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Pilates may improve muscle strength and balance in older adults

Bullo V, Bergamin M, Gobbo S, et al. The effects of pilates exercise training on physical fitness and wellbeing in the elderly: A systematic review for future exercise prescription Preventative Medicine. 2015;75:1-11.

Review question

What are the effects of Pilates on physical fitness, strength, balance, number of falls, mood, quality of life and the ability to independently complete daily tasks in older adults?


As people age, they tend to lose the amount of muscle they have. This can cause changes in one’s ability to function physically and make daily activities more difficult to complete. Because of this, strategies that help to improve or stop the decline in function are important for quality of life in older adults. Pilates is a type of physical activity made up of movements from different exercises such as dance, martial arts, gymnastics, and yoga. It emphasizes flowing movement, breathing, control, concentration, focusing on the centre of the body, and performing the movements properly. A previous systematic review showed that Pilates has a positive effect on muscle endurance, flexibility, and dynamic balance in young and middle-aged people, but how helpful it may be for older adults is not known.  

How the review was done

This is a systematic review and meta-analysis of 10 studies, most of which were randomized controlled trials. The studies were published between 2009 and 2013 and included a total of 349 participants. Key features of the studies:

  • The participants generally ranged in age from 60-80 years old. Some participants were healthy and others had a stable long-term illness.
  • The types of Pilates exercises varied, and included standing, sitting, and laying down exercises, floor mat exercises, and exercises using equipment such as weights, wobble boards, balls, elastic bands, reformers, and chairs. Generally, Pilates sessions lasted between 60-75 minutes and were done 1-3 times a week. Participants took part in these programs for 5 weeks to 12 months.
  • Researchers measured: muscle strength, walking performance (e.g., steps walked within a 5 m distance and walking speed), static balance, dynamic balance, flexibility, independence in completing daily activities (e.g., getting dressed/undressed), mood, and quality of life.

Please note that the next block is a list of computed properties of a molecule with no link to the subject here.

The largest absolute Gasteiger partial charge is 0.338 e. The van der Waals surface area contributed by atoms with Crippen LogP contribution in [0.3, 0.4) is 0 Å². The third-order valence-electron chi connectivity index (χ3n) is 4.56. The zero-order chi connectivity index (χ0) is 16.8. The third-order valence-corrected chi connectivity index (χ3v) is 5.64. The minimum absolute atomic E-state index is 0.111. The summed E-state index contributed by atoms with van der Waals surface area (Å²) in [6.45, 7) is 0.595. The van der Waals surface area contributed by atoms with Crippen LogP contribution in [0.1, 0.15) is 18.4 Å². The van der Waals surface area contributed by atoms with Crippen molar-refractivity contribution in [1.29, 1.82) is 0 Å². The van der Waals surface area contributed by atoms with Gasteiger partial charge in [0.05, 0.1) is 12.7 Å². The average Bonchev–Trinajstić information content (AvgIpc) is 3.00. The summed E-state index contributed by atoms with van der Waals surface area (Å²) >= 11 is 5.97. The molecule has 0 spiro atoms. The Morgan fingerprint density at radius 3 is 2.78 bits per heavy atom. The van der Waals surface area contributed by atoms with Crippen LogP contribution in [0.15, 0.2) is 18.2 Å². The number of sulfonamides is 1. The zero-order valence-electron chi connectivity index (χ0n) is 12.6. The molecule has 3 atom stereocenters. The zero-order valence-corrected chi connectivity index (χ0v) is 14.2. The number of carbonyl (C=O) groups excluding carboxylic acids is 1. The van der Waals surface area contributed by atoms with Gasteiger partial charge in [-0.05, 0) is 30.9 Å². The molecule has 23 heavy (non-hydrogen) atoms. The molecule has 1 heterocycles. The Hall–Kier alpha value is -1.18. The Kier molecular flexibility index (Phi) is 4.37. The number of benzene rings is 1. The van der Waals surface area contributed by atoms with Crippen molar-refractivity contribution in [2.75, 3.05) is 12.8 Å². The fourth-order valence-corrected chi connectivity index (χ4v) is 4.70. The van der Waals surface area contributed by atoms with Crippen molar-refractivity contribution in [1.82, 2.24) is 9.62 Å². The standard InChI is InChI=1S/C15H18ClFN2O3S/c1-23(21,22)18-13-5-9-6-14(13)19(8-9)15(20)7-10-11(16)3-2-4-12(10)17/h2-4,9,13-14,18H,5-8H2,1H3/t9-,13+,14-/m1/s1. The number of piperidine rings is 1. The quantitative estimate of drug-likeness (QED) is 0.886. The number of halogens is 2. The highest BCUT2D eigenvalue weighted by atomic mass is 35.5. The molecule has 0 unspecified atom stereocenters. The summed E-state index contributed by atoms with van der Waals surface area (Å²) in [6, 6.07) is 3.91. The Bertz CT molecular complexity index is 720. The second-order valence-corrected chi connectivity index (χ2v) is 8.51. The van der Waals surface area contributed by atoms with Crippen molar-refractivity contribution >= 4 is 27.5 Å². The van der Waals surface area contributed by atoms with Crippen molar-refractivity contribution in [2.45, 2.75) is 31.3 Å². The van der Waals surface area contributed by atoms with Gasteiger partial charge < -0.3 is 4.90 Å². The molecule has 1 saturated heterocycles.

• Some studies compared the results to people in control groups, older adults who did not do any Pilates exercise.  

What the researchers found

Pilates may have a large effect on improving muscle strength, a moderate effect on improving dynamic balance, and a small effect on improving static balance in older adults. Although improved balance may help to prevent falls, the data from this review does not yet support Pilates’ role in preventing falls. The review did not find enough data in the included studies to understand the impact of Pilates on walking and walking speed, flexibility, the ability to accomplish daily living activities, mood (by reducing depressive symptoms), or quality of life. It is important to highlight that 6 of the included studies where considered low quality, while 4 were considered high quality. Due to the small number of studies and participants included in the review, more research is needed to further support these findings.  


Pilates may help older adults to improve their muscle strength and balance. Although these findings are encouraging, more research is needed on this topic, especially to understand whether these improvements in strength and balance help to prevent falls and maintain levels of physical function.




Control group
A group that receives either no treatment or a standard treatment.
Dynamic balance
Staying balanced while moving around or changing positions.
Advanced statistical methods contrasting and combining results from different studies.
Randomized controlled trials
Studies where people are assigned to one of the treatments purely by chance.
Static balance
Staying balanced when in an upright position but without moving feet.
Systematic review
A comprehensive evaluation of the available research evidence on a particular topic.

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